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Coronavirus infections are on the rise in 42 states, with the national total passing the 3 million mark. In the hardest-hit areas, including parts of Florida, intensive care units are filled to the brim with patients, and communities are grappling with testing shortages and delays. But some officials, including President Trump, are downplaying the crisis and pushing to reopen. John Yang reports.
New COVID-19 infections are on the rise in 42 states, as the total number of U.S. cases nears the three million mark.
In the hardest-hit areas, hospital intensive care units are filled to the brim with patients, and communities are grappling with testing shortages and delays.
John Yang begins our coverage.
The burden of new COVID-19 cases is still growing, with 28 states today reporting spikes in hospitalizations. In Florida, more than four dozen hospitals say their intensive care units are completely full.
Governor Ron DeSantis dug deep into those numbers for a silver lining.
Gov. Ron DeSantis:
As we have seen more traffic into hospitals in the past few weeks, we're seeing a smaller number of residents of longer-term care facilities admitted.
And so, look, we obviously would like to not be here, not to have anyone admitted, but those residents of the long-term care facilities, and when they are admitted, they have a much, much higher rate of mortality. And so to see that decline is something that's very, very positive.
Cases in Florida have now topped 300,000, but that hasn't stopped officials from pushing to reopen the state.
On Monday, the state's education commissioner ordered schools to reopen in the fall, a move President Trump said today he hoped will be mirrored across the country.
President Donald Trump:
What we want to do is, we want to get our schools open. We want to get them to open quickly, beautifully, in the fall.
Harvard is among many colleges and universities saying that, beginning this fall, all instruction will be online. That's a problem for international students.
U.S. Immigration and Customs Enforcement says students at schools that are fully online won't be allowed to enter the country, and if they're already here, they will have transfer to an institution with at least some in-person instruction or leave the country.
It threatens the visas of more than a million students, many from China.
Today, China's Foreign Ministry tried to offer some assurance:
Zhao Lijian (through translator):
China is now closely following the U.S. moves on relevant policies and will make utmost efforts to protect the legitimate rights and interests of Chinese students in the U.S.
In Brazil, President Jair Bolsonaro, who from the outset dismissed the threat of the coronavirus, said he has tested positive for COVID-19 and is taking hydroxychloroquine, a malaria drug President Trump has touted, but has not been proven against coronavirus.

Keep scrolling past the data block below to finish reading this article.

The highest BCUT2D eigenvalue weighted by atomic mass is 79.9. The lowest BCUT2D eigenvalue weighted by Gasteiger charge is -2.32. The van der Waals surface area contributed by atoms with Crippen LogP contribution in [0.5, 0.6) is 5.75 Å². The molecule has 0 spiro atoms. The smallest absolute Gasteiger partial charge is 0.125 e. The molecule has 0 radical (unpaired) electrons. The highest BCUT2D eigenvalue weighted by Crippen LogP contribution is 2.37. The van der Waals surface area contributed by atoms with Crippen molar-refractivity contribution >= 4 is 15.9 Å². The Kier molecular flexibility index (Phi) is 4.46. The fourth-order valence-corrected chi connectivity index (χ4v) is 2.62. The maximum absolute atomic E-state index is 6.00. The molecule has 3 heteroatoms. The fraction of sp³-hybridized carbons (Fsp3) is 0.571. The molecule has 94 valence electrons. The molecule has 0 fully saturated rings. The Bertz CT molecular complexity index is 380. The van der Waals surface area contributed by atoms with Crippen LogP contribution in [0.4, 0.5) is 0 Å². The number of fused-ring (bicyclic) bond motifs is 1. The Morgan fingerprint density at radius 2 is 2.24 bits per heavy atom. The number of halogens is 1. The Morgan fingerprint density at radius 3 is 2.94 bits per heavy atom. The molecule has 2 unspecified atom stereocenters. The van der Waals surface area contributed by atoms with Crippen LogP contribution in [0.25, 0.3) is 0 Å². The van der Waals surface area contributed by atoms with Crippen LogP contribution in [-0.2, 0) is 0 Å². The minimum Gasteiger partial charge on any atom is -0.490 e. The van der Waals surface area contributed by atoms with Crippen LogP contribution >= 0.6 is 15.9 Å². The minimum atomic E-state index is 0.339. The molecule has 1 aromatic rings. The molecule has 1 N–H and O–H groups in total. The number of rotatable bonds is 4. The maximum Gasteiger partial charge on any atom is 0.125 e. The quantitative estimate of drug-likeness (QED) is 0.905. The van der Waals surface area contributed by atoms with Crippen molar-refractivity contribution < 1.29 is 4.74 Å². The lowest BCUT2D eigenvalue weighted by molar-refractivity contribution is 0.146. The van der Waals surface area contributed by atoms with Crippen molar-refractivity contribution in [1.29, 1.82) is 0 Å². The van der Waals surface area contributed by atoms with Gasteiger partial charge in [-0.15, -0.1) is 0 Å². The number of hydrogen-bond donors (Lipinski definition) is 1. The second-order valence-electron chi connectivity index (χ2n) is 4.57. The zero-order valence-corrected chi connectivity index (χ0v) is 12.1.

President Jair Bolsonaro (through translator):
It started on Sunday, July 5, with a certain feeling of unwell that worsened during the day on Monday, July 6, with malaise, tiredness, a bit of muscle pain and a fever.
Over the weekend, he attended a Fourth of July celebration at the U.S. Embassy hosted by Ambassador Todd Chapman. Photos of the two showed no evidence of precautions like distancing or masks. Today, the embassy said Chapman, a career diplomat, had tested negative.
Even though Brazil has the world's second highest number of cases behind the United States, it does not have a coordinated national policy to contain the virus. European countries that imposed tough restrictions early on are already eying a return to more normal life, from pubs in Britain to the newly reopened Louvre museum in Paris.
Australia, once considered a success story, is again cracking down. Its second largest city, Melbourne, reimposed a six-week lockdown in an effort to beat back a new surge of infections.
Premier Daniel Andrews:
I think a sense of I think that each of us know we have got no choice but to take these very, very difficult steps.
A recognition that the virus is far from being fully contained.
For the "PBS NewsHour," I'm John Yang.
This afternoon, President Trump said it was ridiculous that Harvard will do its instructions online, and he accused the school of taking the — quote — "easy way out."
We will take a closer look at the reopening of the nation's K-12 schools later in the program.
Watch the Full Episode
John Yang is a correspondent for the PBS NewsHour. He covered the first year of the Trump administration and is currently reporting on major national issues from Washington, DC, and across the country.
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